Even when they do not result in serious physical injury or death, sexual assaults inflict enormous harm on victims, especially children. Children who are sexually assaulted are more likely than other children to develop severe psychosocial problems, including depression, antisocial and suicidal behavior, and substance abuse, and are more likely to become involved in abusive relationships. See J. Briere & M. Runtz, Childhood Sexual Abuse: Long-Term Sequelae and Implications for Psychological Assessment, 8 J. of Interpersonal Violence 312, 324 (Sept. 1993). In addition, children who are sexually assaulted are more likely than other youths to become sex offenders as adults. Id. at 312.

Convicted sex offenders are much more likely to recommit sex offenses than any other type of felon. See Sex Offenses and Offenders 27; U.S. Dep't of Justice, Bureau of Justice Statistics, Recidivism of Prisoners Released in 1983 6 (1997). One study of 16,000 state prisoners showed that within just three years of release, 7.7% of released rapists had been rearrested for rape, and 27.5% of released rapists had been rearrested for another violent offense, including murder. Id. at 3. Released rapists were 10.5 times more likely to be rearrested for the crime of conviction than other released prisoners; likewise, prisoners who had served time for other sexual assaults were 7.5 times more likely than other released prisoners to be rearrested for the crime of conviction. Ibid. Those who commit sex offenses against children present an even heightened risk of recidivism. See Child Victimizers 9-10.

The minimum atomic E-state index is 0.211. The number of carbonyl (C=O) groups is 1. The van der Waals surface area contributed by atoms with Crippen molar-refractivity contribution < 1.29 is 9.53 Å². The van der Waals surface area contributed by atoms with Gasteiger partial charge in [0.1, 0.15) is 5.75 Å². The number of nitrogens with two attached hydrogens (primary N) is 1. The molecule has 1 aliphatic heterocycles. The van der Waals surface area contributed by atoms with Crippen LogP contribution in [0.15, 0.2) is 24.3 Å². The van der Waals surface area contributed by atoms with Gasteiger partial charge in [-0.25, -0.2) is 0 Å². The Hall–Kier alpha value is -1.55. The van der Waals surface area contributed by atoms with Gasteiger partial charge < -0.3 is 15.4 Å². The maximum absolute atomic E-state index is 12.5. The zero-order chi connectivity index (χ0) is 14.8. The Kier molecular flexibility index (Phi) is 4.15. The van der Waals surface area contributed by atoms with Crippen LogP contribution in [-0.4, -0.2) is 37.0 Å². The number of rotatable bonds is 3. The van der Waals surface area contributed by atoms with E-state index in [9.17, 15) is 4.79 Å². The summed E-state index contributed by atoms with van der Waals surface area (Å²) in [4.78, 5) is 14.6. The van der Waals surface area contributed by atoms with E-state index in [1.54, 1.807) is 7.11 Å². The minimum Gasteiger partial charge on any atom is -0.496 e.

2. Like every other State, Connecticut has enacted a Megan's law designed to protect its communities from sex offenses, assist law enforcement authorities in apprehending sex offenders, and comply with federal funding mandates. The Connecticut law requires persons convicted of certain offenses, the vast majority of which are sex-based, to register with the Connecticut Department of Public Safety (CDPS or State) upon their release into the community. Registrants must provide their name and address, identifying information such as a photograph and DNA sample, and certain other information. The registration requirement runs for ten years, except that those convicted of sexually violent offenses must register for life. Covered individuals must re-register when they move, and periodically must submit an updated photograph. See Conn. Gen. Stat. Ann. §§ 54-251, 54-252, 54-254 (West 2001); Pet. App. A5-A7.2